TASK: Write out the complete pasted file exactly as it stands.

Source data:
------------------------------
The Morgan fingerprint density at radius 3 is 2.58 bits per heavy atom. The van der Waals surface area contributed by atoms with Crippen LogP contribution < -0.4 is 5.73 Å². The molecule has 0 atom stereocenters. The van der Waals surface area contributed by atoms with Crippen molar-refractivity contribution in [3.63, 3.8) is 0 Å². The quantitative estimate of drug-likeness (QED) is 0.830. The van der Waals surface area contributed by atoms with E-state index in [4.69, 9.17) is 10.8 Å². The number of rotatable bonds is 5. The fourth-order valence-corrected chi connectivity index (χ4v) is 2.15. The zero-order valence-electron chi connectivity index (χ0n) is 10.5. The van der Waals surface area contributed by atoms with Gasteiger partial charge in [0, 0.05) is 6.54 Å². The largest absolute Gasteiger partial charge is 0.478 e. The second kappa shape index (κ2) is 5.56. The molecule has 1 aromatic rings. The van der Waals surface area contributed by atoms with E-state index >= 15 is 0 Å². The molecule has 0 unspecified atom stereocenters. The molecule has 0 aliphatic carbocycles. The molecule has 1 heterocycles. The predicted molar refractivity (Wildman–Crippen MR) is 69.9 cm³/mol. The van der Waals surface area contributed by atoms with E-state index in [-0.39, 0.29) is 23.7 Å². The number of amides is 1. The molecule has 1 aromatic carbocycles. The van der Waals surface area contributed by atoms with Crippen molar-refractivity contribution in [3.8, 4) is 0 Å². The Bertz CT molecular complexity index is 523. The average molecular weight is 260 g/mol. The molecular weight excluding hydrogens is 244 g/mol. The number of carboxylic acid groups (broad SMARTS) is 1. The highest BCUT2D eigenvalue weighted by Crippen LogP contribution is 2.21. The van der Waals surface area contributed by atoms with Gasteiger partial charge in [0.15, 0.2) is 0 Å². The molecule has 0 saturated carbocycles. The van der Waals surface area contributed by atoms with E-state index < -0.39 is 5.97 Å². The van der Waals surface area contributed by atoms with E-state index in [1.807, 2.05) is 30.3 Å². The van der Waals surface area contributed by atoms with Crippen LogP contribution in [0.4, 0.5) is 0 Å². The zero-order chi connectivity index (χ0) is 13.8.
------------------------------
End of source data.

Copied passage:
The Morgan fingerprint density at radius 3 is 2.58 bits per heavy atom. The van der Waals surface area contributed by atoms with Crippen LogP contribution < -0.4 is 5.73 Å². The molecule has 0 atom stereocenters. The van der Waals surface area contributed by atoms with Crippen molar-refractivity contribution in [3.63, 3.8) is 0 Å². The quantitative estimate of drug-likeness (QED) is 0.830. The van der Waals surface area contributed by atoms with E-state index in [4.69, 9.17) is 10.8 Å². The number of rotatable bonds is 5. The fourth-order valence-corrected chi connectivity index (χ4v) is 2.15. The zero-order valence-electron chi connectivity index (χ0n) is 10.5. The van der Waals surface area contributed by atoms with Gasteiger partial charge in [0, 0.05) is 6.54 Å². The largest absolute Gasteiger partial charge is 0.478 e. The second kappa shape index (κ2) is 5.56. The molecule has 1 aromatic rings. The van der Waals surface area contributed by atoms with E-state index >= 15 is 0 Å². The molecule has 0 unspecified atom stereocenters. The molecule has 0 aliphatic carbocycles. The molecule has 1 heterocycles. The predicted molar refractivity (Wildman–Crippen MR) is 69.9 cm³/mol. The van der Waals surface area contributed by atoms with E-state index in [-0.39, 0.29) is 23.7 Å². The number of amides is 1. The molecule has 1 aromatic carbocycles. The van der Waals surface area contributed by atoms with Crippen molar-refractivity contribution in [3.8, 4) is 0 Å². The Bertz CT molecular complexity index is 523. The average molecular weight is 260 g/mol. The molecular weight excluding hydrogens is 244 g/mol. The number of carboxylic acid groups (broad SMARTS) is 1. The highest BCUT2D eigenvalue weighted by Crippen LogP contribution is 2.21. The van der Waals surface area contributed by atoms with Gasteiger partial charge in [0.15, 0.2) is 0 Å². The molecule has 0 saturated carbocycles. The van der Waals surface area contributed by atoms with E-state index < -0.39 is 5.97 Å². The van der Waals surface area contributed by atoms with E-state index in [1.807, 2.05) is 30.3 Å². The van der Waals surface area contributed by atoms with Crippen LogP contribution in [0.4, 0.5) is 0 Å². The zero-order chi connectivity index (χ0) is 13.8.